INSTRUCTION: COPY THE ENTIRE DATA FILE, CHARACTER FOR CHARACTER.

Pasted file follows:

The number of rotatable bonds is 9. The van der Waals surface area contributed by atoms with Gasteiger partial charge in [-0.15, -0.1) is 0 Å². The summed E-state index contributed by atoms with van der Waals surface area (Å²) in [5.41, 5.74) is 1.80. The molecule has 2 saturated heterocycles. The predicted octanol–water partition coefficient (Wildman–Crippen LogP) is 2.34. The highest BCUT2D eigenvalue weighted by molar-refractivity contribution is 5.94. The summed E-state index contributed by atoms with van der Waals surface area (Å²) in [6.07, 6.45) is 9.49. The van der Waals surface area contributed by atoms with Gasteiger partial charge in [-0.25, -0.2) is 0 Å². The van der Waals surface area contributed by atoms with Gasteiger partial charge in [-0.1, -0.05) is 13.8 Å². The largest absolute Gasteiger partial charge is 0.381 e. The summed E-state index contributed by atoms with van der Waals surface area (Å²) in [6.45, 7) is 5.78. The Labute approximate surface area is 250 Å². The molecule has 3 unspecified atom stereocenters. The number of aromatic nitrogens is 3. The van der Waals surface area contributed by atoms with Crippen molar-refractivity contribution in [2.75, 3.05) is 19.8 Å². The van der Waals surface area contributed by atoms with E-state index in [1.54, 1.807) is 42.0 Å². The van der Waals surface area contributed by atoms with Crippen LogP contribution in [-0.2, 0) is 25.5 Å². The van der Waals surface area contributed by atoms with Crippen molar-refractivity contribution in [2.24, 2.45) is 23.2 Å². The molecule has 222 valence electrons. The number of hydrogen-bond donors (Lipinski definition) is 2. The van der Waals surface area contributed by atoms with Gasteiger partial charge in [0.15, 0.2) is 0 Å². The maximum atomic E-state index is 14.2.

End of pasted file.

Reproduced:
The number of rotatable bonds is 9. The van der Waals surface area contributed by atoms with Gasteiger partial charge in [-0.15, -0.1) is 0 Å². The summed E-state index contributed by atoms with van der Waals surface area (Å²) in [5.41, 5.74) is 1.80. The molecule has 2 saturated heterocycles. The predicted octanol–water partition coefficient (Wildman–Crippen LogP) is 2.34. The highest BCUT2D eigenvalue weighted by molar-refractivity contribution is 5.94. The summed E-state index contributed by atoms with van der Waals surface area (Å²) in [6.07, 6.45) is 9.49. The van der Waals surface area contributed by atoms with Gasteiger partial charge in [-0.25, -0.2) is 0 Å². The van der Waals surface area contributed by atoms with Gasteiger partial charge in [-0.1, -0.05) is 13.8 Å². The largest absolute Gasteiger partial charge is 0.381 e. The summed E-state index contributed by atoms with van der Waals surface area (Å²) in [6.45, 7) is 5.78. The Labute approximate surface area is 250 Å². The molecule has 3 unspecified atom stereocenters. The number of aromatic nitrogens is 3. The van der Waals surface area contributed by atoms with Crippen molar-refractivity contribution in [2.75, 3.05) is 19.8 Å². The van der Waals surface area contributed by atoms with E-state index in [1.54, 1.807) is 42.0 Å². The van der Waals surface area contributed by atoms with Crippen LogP contribution in [-0.2, 0) is 25.5 Å². The van der Waals surface area contributed by atoms with Crippen molar-refractivity contribution in [2.24, 2.45) is 23.2 Å². The molecule has 222 valence electrons. The number of hydrogen-bond donors (Lipinski definition) is 2. The van der Waals surface area contributed by atoms with Gasteiger partial charge in [0.15, 0.2) is 0 Å². The maximum atomic E-state index is 14.2.